~cnx/ipwhl

Floating cheeses are collections of carefully handpicked cheeses from the cheese shop and other sources. Analogies aside, the interplanetary wheels (IPWHL) are platform-unique, single-versioned Python binary distributions backed by IPFS. It aims to be a downstream wheel supplier in a similar fashion to GNU/Linux distributions, whilst take advantage of a content-addressing peer-to-peer network to provide a reproducible, easy-to-mirror source of packages.

#What?

On IPWHL, for each platform (architecture, operating system and Python implementation and version), there exists only one single binary distribution. The collection of these distribution packages are given as a single IPFS CID. An installer can use solely this content ID and packages names to reproduce the exactly same environment on every platform.

The official IPWHL repository will provide exclusively free software. However, deriving the repository should be trivial and is a supported use case.

#Why?

The cheese shop is great, but choosing cheeses from it can often be confusing. Dependency resolution is expensive, and version requirements are not future-proof. In order to avoid breakage, people usually have to pin packages on the installer side, which is redundant and difficult to validate manually. Additionally, we believe it is not the packaging users' job to do this; they should be able to save their time doing what they do best: writing and using software.

Moreover, there are millions of ways for a piece of cheese to rot on the way home from the (almost) lawless cheese shop. Everyone can sell at the shop, and thus typosquatting is a common exploit. In addition, cheeses from the shop are not independently verifiable: the checksums are provided along with the files so the shop is the single point of failure for security attacks. There are ongoing efforts to integrate TUF into Python packaging toolchain, however it is unlikely that they can entirely mitigate this due to the centralized nature of the inherent architecture.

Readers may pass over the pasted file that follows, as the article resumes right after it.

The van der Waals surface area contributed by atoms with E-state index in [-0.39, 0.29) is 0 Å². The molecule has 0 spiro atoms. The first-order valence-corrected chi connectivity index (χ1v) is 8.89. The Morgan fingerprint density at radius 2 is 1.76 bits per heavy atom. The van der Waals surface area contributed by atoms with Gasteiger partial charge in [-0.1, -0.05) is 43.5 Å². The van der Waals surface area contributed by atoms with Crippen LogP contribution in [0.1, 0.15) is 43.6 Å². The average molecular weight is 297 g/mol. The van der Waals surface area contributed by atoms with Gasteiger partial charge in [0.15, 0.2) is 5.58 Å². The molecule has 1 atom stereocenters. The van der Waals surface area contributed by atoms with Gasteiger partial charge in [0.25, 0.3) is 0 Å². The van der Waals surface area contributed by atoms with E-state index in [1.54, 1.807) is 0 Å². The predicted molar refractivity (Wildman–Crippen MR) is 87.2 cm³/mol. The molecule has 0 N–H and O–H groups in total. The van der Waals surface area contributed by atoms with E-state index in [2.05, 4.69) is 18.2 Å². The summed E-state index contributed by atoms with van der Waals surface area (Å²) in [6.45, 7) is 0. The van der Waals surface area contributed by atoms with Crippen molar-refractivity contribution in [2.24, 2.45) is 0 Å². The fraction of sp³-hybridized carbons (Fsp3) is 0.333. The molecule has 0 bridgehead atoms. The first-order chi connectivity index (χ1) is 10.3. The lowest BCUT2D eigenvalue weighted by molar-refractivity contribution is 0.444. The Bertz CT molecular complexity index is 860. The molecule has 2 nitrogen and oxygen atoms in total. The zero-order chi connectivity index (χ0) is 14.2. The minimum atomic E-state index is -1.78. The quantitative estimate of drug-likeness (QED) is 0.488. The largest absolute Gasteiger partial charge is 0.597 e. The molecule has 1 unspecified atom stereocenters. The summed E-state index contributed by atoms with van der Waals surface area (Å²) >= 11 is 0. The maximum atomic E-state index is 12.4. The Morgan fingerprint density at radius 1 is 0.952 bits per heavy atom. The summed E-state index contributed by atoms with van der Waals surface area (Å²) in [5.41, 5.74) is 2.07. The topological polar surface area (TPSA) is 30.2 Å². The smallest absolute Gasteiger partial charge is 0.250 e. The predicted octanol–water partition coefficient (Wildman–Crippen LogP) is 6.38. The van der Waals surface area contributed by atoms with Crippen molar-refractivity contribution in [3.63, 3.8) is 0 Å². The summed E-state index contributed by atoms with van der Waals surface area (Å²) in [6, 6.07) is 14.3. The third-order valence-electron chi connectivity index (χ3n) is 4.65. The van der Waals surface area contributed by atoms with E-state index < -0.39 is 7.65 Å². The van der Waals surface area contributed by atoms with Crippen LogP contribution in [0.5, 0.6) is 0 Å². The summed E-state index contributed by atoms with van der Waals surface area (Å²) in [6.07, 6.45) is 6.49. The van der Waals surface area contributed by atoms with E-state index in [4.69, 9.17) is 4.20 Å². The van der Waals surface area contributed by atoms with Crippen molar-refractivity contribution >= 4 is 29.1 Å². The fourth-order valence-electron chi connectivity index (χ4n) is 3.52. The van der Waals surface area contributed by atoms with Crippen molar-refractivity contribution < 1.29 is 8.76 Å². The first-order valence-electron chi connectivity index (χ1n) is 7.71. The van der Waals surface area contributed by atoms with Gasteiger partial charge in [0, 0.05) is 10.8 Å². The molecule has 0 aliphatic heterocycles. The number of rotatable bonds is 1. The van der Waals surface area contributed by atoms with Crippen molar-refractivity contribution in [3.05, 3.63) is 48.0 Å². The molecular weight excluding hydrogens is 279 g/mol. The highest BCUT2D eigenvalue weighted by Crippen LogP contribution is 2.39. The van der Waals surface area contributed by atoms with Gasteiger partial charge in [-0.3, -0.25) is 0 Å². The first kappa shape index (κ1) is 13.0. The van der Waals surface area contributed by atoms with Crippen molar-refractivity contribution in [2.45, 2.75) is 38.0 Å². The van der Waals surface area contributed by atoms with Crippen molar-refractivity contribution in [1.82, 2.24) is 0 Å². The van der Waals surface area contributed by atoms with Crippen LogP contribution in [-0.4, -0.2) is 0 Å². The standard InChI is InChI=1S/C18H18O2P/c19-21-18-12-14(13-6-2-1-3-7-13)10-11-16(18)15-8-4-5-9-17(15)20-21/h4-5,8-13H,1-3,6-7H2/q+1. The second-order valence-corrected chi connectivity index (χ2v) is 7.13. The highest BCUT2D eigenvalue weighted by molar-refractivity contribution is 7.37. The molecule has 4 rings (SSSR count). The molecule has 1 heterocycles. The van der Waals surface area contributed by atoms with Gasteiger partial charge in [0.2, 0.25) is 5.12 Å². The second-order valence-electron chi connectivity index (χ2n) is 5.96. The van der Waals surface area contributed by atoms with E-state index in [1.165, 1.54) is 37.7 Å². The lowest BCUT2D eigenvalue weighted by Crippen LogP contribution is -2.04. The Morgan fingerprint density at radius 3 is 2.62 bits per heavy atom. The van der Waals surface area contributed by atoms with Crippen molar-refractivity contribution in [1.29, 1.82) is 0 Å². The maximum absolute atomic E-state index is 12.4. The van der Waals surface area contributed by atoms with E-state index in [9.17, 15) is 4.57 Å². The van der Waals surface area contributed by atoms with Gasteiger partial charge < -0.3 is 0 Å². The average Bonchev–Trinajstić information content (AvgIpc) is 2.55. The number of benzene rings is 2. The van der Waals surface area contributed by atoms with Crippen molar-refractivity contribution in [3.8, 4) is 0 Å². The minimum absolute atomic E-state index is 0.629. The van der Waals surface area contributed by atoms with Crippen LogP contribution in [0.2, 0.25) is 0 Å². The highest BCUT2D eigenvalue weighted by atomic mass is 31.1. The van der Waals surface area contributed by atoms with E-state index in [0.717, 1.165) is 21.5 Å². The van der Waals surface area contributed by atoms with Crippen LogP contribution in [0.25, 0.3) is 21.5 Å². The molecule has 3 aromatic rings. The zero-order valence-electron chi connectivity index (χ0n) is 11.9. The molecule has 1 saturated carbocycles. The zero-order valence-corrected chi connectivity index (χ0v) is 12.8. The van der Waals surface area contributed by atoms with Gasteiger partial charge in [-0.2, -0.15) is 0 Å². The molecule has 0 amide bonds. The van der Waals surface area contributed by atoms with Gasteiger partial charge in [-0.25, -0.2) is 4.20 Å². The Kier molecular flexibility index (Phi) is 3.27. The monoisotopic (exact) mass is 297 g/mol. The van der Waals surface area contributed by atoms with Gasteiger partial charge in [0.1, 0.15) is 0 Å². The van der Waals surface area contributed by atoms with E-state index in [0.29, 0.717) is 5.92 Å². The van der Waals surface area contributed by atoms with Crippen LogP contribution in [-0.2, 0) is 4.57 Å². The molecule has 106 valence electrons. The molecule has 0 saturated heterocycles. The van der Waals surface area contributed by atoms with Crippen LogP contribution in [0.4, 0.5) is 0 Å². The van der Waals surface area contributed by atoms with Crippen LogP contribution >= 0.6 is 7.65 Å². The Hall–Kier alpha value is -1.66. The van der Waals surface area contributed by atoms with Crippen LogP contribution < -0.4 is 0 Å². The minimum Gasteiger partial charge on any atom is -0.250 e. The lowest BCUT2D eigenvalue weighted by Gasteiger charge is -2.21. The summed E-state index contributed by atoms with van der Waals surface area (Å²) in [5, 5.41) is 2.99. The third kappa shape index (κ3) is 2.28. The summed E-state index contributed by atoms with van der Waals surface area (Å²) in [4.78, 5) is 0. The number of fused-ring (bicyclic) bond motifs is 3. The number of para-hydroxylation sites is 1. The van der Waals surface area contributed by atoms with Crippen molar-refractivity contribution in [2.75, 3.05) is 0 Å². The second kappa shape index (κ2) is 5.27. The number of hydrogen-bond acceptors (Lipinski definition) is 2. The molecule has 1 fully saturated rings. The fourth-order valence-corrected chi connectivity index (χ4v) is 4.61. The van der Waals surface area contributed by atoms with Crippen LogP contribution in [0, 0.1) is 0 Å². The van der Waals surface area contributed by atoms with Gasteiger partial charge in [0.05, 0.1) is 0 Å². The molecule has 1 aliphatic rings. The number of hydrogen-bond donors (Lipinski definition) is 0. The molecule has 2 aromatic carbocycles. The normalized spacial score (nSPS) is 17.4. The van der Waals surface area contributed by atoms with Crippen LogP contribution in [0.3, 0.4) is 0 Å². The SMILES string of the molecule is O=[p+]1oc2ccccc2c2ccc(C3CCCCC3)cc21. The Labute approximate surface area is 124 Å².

Centralization also makes it really difficult for mirrors to be useful for the users: the cheese shop is not aware if any of its mirrors, let alone redirecting to the closest one. Mirroring is hardly a collaborative effort, one either provide everything for an entire region, or give up. On the other hand, many organizations host their Python packages and their dependencies on dedicated machines running 24/7, but the resources are mostly gone to waste when unused by the companies themselves.

IPWHL makes use of IPFS and statically declared and carefully curated metadata to try to solve most the listed problems. In addition to providing only one wheel version at a time, source distributions are not supplied to avoiding executing untrusted code on the users' machine.

#How?

In order to add a wheel file to IPWHL, it must be statically declared and checked, then the declaration collection shall be published.

#Declare

A IPWHL declaration is a flat TOML file consisting of the following fields:

  • source: Upstream URL to the wheel
  • content-id: CIDv0 of the wheel
  • requires-python (optional): Specifier set representing Python versions the wheel is compatible with, read from Requires-Python in metadata 1.2
  • extras: Array of optional features, read from Provides-Extra in metadata 2.1
  • dependencies: Array of requirements from Requires-Dist in metadata 1.2, converted to PEP 508 format

The file shall be placed in the following path:

$prefix/$project/${wheelname%.whl}.toml

where project is the (pre-normalized) project name, prefix is the smallest 8 bits in hexadecimal of the sum of characters in project and wheelname is the file name of the wheel as specified in PEP 427.

#Check
#File Organization
#Declarations
#Dependencies
#Publish
#Build
#Garbage Collection
#Announcement

#Where?

About this wiki

commit b2301357846be3369c798e797a302e9e8fdce0f5
Author: Nguyễn Gia Phong <mcsinyx@disroot.org>
Date:   2021-04-12T11:12:38+07:00

Fix typo
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